Diesel-powered U-boats had to surface every day for four hours to recharge the batteries. It significantly increased their exposure, and hence vulnerability. Even after the invention of the snorkel, a method for underwater operation while using diesel the engine, the problem was solved only partially. Snorkels had imposed operational and habitable penalties on the submarine’s operations. While snorkeling, submarines couldn’t move at high speeds and extended cruising on diesel underwater led to a dangerous CO2 build-up of in the submarine’s compartments. The real breakthrough in submarine capabilities came with the development of a nuclear submarine, which could be underwater for several months.
The Cold War between two superpowers, U.S. and USSR, had many “fronts”. The competition involved all three elements: space, land and water, and even underwater.
The invention of the first nuclear-powered submarine USS Nautilus (SSN-571) was so important that it could be compared with the first human flight to the moon. It is hard to imagine the emotions of the people who were the first crew of this submarine. What could be the effects of radiation on sailors who had to undergo a long-term stay in the reactor proximity? How safe was it really? A big government project could become a real triumph or a terrible catastrophe.
The submarine USS Nautilus (SSN-571) got its name from the famous novel “Twenty Thousand Leagues Under the Sea” by Jules Verne, as well as in honor of the other submarine which was involved in World War – II USS Nautilus (SS-168).
The vessel design efforts were led by Hyman George Rickover (January 27, 1900 – July 8, 1986) – four-star admiral of the US Navy who is known as the “Father of the nuclear fleet.”
Admiral Hyman Rickover was born in a Jewish family in the town of Makow Mazowiecki (these days it was part of the Russian Empire, now Poland). Forced by the anti-Jewish pogroms of 1905, the family emigrated to the United States.
After four years following the Congressional approval of a nuclear submarine program for the US Navy, “Nautilus” was ready for its maiden sail, and Eugene Wilkinson, its first Captain, transmitted a historic message: “Underway on nuclear power.”
Eight months later, September 30, 1954, the submarine was approved by the US Navy. The crew of “Nautilus” consisted of 13 officers and 92 sailors. The submarine was equipped with six 533-mm bow torpedo tubes and carried 24 torpedoes aboard. Contrasted with the diesel-electric boats, “Nautilus” was characterized not only by the presence of a new power plant, but also by the housing design, the location of cisterns, premises, and other facilities.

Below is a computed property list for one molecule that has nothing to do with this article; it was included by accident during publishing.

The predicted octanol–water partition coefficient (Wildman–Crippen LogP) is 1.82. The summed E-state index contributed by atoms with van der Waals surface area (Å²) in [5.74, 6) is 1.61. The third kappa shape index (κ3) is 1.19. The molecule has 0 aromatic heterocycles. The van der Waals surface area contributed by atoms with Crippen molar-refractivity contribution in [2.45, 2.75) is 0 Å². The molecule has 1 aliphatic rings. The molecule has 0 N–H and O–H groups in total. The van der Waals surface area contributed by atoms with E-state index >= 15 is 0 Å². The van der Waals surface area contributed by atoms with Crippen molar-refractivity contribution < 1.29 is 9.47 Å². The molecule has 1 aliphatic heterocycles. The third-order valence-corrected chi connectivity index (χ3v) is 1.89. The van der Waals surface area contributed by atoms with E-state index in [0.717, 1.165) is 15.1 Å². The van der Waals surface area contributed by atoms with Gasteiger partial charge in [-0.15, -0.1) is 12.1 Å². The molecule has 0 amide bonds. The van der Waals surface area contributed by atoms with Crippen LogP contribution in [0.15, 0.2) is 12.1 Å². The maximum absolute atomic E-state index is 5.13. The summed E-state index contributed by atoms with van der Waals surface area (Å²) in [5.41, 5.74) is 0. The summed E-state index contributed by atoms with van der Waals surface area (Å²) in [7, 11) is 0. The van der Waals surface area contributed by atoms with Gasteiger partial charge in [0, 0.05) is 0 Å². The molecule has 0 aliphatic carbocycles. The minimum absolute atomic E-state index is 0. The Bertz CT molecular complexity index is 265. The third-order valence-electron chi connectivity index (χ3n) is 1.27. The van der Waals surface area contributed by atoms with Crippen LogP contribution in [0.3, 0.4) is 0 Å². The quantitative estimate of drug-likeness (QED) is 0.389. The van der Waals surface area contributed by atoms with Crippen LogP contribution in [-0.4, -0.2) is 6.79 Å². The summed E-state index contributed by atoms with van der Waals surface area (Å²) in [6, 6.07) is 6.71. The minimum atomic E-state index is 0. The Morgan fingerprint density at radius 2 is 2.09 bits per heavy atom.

Nautilus had a deadweight of about 4,000 tons, it was equipped with twin-shaft nuclear power plant with total capacity of 9860 kW and was capable of reaching a speed of over 20 knots.
On August 3, 1958, Nautilus accomplished the first undersea voyage to the geographic North Pole.
The “Nautilus” design had significant shortcomings. The mass-to-power ratio of the nuclear power reactor had been vast, so designers failed to house a part of the intended arsenal. The reactor shell alone weighed about 35 tons, while the weight of the biological protection, which comprised lead, steel, and other materials layers, reached about 740 tons.
Another problem was the noise that came from the working generator turbines. They produced a vibration that made boat’s sonar useless at a speed of 4 knots: the submarine became “deaf” while the noise-exposed it to enemy sonars. This major disadvantage was taken into account in the next generation nuclear submarine design.
On May 8, 2002, submarine USS Nautilus (SSN-571) ended its service and went into retirement in the same city where it launched on 21 January 1954: Groton, Connecticut.
Nowadays Nautilus is one of the exhibits of Submarine Force Library & Museum that is located next to the Naval Submarine Base New London, Groton, Connecticut.
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Author: Tatiana Kiryukhina
Picryl (https://picryl.com) is a cross-platform application that allows finding traces of history in rare, ancient books, photos, posters and postcards from hundreds of sources like Library of Congress, The Internet Archive, and NASA. With convenient search tools and crowd-sourced tags — it’s one place for all your historical photography research needs.
All pictures provided by the author.